Layoffs are coming to the state-owned Queen Elizabeth Hospital (QEH).
The hospital’s chairman Juliette Bynoe-Sutherland gave notice of this today during Parliament, when pressured by Opposition Leader Joseph Atherley on whether cuts were coming to the island’s major medical institution.
Speaking before the Standing Finance Committee, Atherley asked whether there was any truth to rumours that 150 staff members at Barbados’ only public hospital would be sent home. He said the reports had sparked fear and panic among the QEH’s 2,100 employees.
While Bynoe-Sutherland refuted the figure that has been circulating, she admitted that jobs would be lost as government continues its retrenchment exercise.
However, she did not indicate which departments would be affected by the cuts.
“At present, it is unfortunate that that perception is out there that we are laying off a very specific number of persons, but the reality is that as a hospital we recognize that we have to do some staff rationalization,” the chairman said.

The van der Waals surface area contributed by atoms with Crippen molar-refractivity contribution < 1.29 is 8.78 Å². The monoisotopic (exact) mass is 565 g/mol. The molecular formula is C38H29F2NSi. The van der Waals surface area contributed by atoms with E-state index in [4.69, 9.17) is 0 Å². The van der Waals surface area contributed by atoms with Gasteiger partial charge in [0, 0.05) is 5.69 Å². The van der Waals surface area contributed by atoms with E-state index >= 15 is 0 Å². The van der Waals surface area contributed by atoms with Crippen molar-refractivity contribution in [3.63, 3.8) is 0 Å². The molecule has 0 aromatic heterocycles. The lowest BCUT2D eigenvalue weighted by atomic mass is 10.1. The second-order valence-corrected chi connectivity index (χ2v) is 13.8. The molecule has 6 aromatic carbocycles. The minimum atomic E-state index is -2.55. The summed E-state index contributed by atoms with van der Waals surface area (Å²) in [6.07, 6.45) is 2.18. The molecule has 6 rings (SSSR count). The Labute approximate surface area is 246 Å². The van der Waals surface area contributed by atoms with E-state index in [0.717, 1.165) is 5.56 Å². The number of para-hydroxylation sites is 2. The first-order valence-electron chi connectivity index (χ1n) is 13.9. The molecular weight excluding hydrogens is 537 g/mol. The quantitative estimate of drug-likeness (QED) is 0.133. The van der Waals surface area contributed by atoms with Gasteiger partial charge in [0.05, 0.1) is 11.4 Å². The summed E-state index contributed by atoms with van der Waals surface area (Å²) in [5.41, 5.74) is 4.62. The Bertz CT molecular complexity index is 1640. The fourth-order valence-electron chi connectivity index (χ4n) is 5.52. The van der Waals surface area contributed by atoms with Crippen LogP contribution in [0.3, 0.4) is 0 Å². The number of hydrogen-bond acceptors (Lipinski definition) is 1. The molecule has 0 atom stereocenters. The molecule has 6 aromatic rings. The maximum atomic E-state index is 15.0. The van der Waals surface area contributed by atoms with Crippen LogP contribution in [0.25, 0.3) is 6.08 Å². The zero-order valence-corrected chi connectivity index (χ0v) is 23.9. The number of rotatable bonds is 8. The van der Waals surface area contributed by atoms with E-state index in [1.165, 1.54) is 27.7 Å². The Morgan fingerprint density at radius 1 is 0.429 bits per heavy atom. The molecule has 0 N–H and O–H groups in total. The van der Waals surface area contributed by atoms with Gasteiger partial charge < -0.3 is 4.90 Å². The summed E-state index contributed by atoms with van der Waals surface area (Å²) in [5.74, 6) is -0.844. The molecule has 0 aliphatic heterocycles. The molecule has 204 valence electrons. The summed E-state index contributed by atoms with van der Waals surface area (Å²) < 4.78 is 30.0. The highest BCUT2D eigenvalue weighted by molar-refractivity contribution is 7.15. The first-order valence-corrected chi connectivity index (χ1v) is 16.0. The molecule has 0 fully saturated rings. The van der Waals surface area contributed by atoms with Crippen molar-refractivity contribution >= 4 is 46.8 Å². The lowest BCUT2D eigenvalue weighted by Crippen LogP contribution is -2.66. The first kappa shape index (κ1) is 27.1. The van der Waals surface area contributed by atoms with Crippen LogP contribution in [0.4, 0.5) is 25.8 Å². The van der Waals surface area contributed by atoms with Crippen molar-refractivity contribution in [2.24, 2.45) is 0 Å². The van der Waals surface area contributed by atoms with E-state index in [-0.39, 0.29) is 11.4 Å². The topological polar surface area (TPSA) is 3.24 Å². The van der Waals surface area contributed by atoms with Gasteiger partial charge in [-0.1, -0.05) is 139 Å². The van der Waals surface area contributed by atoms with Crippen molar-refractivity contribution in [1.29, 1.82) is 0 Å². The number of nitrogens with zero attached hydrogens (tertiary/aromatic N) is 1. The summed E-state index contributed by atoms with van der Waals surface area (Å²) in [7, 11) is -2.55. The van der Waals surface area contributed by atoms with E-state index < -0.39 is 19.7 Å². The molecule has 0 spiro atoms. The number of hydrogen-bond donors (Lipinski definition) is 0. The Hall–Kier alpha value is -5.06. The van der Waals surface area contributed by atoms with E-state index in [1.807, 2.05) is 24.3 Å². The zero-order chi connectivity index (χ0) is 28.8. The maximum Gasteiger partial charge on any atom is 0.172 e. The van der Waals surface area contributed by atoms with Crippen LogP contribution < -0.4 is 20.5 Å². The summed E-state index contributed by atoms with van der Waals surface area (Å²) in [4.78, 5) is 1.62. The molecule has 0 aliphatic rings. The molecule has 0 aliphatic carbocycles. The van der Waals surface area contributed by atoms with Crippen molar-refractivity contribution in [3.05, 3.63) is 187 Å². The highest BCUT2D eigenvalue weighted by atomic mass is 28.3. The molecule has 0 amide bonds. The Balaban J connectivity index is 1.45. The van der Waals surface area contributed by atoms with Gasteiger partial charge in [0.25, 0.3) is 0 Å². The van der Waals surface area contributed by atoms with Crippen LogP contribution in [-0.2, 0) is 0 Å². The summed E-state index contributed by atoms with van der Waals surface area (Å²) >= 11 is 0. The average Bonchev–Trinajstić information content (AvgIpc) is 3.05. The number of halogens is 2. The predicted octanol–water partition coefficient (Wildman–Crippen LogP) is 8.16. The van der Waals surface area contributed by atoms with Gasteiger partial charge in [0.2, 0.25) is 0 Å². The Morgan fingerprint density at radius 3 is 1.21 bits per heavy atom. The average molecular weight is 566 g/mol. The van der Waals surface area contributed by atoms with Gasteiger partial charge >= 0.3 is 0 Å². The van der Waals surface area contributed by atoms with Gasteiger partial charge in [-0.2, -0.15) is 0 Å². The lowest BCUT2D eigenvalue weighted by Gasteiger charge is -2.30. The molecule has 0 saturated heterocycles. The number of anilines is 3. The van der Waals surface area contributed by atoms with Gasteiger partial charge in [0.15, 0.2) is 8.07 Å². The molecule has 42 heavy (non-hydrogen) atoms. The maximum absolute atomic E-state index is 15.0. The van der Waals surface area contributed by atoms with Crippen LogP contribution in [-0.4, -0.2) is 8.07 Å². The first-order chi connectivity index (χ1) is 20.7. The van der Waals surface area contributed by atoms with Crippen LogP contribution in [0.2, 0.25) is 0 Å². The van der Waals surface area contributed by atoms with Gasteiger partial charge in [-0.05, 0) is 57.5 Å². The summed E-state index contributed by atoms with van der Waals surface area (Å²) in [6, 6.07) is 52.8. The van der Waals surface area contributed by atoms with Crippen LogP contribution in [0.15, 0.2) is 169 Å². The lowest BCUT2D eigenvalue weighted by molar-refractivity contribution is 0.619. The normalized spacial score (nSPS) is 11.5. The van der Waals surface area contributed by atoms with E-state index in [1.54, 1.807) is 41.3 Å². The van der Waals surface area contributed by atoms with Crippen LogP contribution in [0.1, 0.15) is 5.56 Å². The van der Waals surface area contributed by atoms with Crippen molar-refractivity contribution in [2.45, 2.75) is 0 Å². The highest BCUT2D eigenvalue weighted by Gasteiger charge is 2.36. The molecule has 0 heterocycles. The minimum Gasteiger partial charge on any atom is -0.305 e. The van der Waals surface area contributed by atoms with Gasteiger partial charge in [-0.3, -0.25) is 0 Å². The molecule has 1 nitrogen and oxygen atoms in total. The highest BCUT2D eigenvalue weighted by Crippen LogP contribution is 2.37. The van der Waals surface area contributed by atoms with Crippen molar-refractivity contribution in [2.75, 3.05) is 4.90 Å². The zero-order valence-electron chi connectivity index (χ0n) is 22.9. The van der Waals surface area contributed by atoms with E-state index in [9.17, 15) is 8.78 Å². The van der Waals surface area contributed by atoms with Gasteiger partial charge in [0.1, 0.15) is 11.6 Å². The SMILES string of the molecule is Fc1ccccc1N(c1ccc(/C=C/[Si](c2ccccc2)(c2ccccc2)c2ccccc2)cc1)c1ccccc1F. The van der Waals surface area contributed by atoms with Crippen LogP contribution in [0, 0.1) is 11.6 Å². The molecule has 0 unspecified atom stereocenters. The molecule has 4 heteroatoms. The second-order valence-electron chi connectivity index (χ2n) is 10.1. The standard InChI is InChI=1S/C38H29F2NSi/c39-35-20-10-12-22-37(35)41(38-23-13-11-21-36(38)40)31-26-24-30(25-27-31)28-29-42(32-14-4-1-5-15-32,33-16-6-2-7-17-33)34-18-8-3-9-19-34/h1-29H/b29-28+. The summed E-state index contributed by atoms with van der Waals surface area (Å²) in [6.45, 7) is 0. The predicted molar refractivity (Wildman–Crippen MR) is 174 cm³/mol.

“ . . . So we are going to have to undergo a very systematic exercise looking critically at the staffing levels of the hospital, and we do anticipate that there will be give-and-take increases and contraction in some areas and we are going to do so in a responsible way.
“But I can say to you there is no magic figure that is existing upon high that we have ventilated and we’re planning to implement or inflict on the staffing of the hospital,” she assured.
The chairman maintained that there was an urgent need to re-look the way in which the QEH operated.
She said there were some aspects of the operations that had not been altered in over three decades and changes were required to increase the efficiency and sustainability of the hospital.
“So we have areas in the hospital where we are understaffed and under resourced and areas where we may be overstaffed and we can be better served in terms of being cost effective with outsourcing the service [and] entering into public-private partnerships. There are lots of areas we can look at critically to better manage the resources of the hospital,” Bynoe-Sutherland conceded.
“In terms of demands for services at the hospital, we have a situation where . . . the number of doctors in various specialities within the hospital has not changed for over 30 years, yet the disease epidemiological profile of the country has changed,” she added.
The QEH is the latest state-run organization to be hit with layoffs under the Barbados Economic Recovery and Transformation (BERT) programme.
Earlier this month, Prime Minister Mia Mottley warned of more job losses to come as Government moved into Phase 3 of the four-year long programme.
At the time, she said that about 1,000 people had already been sent home. firstname.lastname@example.org